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Christmas Chickens

Back to field trips

I remember the difficulty of finding Christmas presents for my parents.  They had what they wanted and what they did not have, they did not want.  I am sensitive to the challenge our four children have buying Sue and me presents for the same reason; I tend not to wait for special events to ask for items of interest, I just buy them or if they are too expensive to buy, I do not want them.

That being said, there are casual comments made during a conversation that could be interpreted as a desire for something when, really, it is just conversation.  Surely that was the case when one of my children heard Sue or me offhandedly mention the idea of owning chickens.  I guarantee the comment, whatever it was, was in no way an expression of interest in having poultry in my back yard.  I already had been through a harrowing experience with a pet turkey, Henrietta, that I had to put in a dog kennel and drive an hour and a half away to have her “processed” and bagged for consumption.  One would think the child, the same one who bought the turkey, would not have thought four biddies for Christmas would be better than a book about South Carolina or an ice scraper for the car. I was content with two dogs and didn’t want another pet.

Every morning when I get up, Jennie the boxer and Gibbes the yorkie and I walk around the back yard to see what new has happened during the night.  Sometimes a limb is on the ground or Penn Branch creek is particularly high or low or sometimes nothing at all.  For Jennie and Gibbes, a highlight is new scat from one of the many critters that pass through our yard as if no fence exists.  On this Christmas morning, though, it was raining too hard to consider going out back, so Jennie and Gibbes danced outside and got back in as quickly as possible while I watched from the side door.

So I had no idea there was a new structure in my back yard, this rainy and cold Christmas morning.  It became our turn to open presents and one child announced our gift was in the back yard and to go look out the living room doors.  I had no idea what she was talking about until I saw a rabbit hutch sitting in the middle of the yard, and through the rain I could tell something was living inside. “Chickens!” the children exclaimed.

It turned out two siblings worked together.  The only child who actually knew where to find a rabbit hutch was also the only child who could have pulled off showing up tardy for a family event after having dragged a wooden structure off his truck, by himself, in the dark, into our back yard and then appearing as if he just got up.  It was no surprise he and she had worked together for the chicken gift.

I quickly settled into a routine now that I had livestock in the back yard.  In the early mornings while Jennie and Gibbes were checking the yard for overnight intruders, I would talk to my chickens and give them feed.  Sue insisted I feed them organic feed which I will not explain how much more expensive and how much more trouble it is to find.  They particularly liked food from our kitchen but on principle, I refused to give them leftover chicken.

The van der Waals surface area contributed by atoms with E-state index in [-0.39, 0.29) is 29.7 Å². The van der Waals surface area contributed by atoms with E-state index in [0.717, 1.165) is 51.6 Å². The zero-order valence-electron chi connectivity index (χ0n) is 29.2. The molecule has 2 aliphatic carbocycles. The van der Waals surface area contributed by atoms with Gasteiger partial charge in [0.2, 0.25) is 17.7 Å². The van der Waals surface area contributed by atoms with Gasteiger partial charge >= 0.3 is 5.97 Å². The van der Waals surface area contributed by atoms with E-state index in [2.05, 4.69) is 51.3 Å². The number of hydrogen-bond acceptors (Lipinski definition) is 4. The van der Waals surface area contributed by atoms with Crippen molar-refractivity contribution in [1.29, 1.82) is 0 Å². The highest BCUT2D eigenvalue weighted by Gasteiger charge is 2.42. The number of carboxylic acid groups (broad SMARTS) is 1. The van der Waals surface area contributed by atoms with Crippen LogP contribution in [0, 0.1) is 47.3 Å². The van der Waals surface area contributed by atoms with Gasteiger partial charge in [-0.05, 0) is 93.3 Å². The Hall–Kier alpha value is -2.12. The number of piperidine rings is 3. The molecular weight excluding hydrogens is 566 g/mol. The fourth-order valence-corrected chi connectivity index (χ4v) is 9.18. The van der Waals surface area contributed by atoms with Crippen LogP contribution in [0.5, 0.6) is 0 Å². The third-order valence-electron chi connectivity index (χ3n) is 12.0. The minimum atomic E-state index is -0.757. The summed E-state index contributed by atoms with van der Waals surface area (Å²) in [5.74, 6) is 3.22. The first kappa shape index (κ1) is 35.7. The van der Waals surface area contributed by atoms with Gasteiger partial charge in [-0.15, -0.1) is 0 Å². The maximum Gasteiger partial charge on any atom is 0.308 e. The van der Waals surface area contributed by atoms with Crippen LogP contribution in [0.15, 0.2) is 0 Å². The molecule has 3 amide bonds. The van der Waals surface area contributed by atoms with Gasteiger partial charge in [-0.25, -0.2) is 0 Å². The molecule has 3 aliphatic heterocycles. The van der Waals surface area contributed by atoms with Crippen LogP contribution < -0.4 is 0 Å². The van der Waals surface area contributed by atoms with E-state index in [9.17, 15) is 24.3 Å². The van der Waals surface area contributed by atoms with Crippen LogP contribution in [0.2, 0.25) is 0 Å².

A few months later as they got old enough, we were rewarded with eggs, sometimes four a day, sometimes fewer.  A Rhode Island Red chicken will lay about 270-290 eggs each year, so each bird took off a day here and a day there on her own schedule.  We almost always got at least one egg. 

I loved having so many eggs in the house.  As long as they are not washed, fresh eggs can be kept on the counter.  A room temperature egg and a cold egg from the fridge behave entirely differently when put into a recipe. I began searching for recipes that called for large numbers of eggs, and found custard was a great thing to make with them.  I bought fancy vanilla beans and heavy cream and learned how to make good custard which is greatly appreciated by the ill, or even by the hungry, and is a wonderful foundation for homemade ice cream.  At our family dinner one Sunday night, I made custard two ways, one using whole eggs and the other using just the yolks and we had a blind taste test. Sue bought a stamp that said “Hodges Farm Fresh” and a bunch of blank egg cartons, and we’d package them up as gifts to neighbors and friends. We also noticed that our children would show up for eggs rather than go to the store.

Alas, after months of having fresh eggs every day, tragedy struck in the back yard.  On a Sunday afternoon, I decided a nap was in order, but first, I let the chickens out of the pen to play in the back yard and to hunt down worms and other delicious bugs that add to the eggs’ flavor.  Unfortunately, Jennie decided to take a nap with me instead of patrolling the back yard.  She is afraid of chickens and will go nowhere near them, but she is not afraid of cats, owls, opossums, raccoons, foxes or whatever else considers chicken to be delicious.  By the time I went back outside, a grisly chicken murder had happened by the fence, and there were three extraordinarily nervous and unhappy sisters flapping around the back yard.  Needless to say, I got no eggs the next morning.

We then lost one chicken to natural causes and one to an odd sort of drowning in the pen, don’t ask, and we were down to one chicken.  I have learned you do not want to be the last chicken in a pen.  One night there was a very loud and a very violent event in the pen that a neighbor heard from her open bedroom window.  That chicken was eaten; her entire body cavity gone.  Gone also were our daily eggs, our early morning fun, and our custard to give away.  And now, I couldn’t wait to get more chickens in the yard.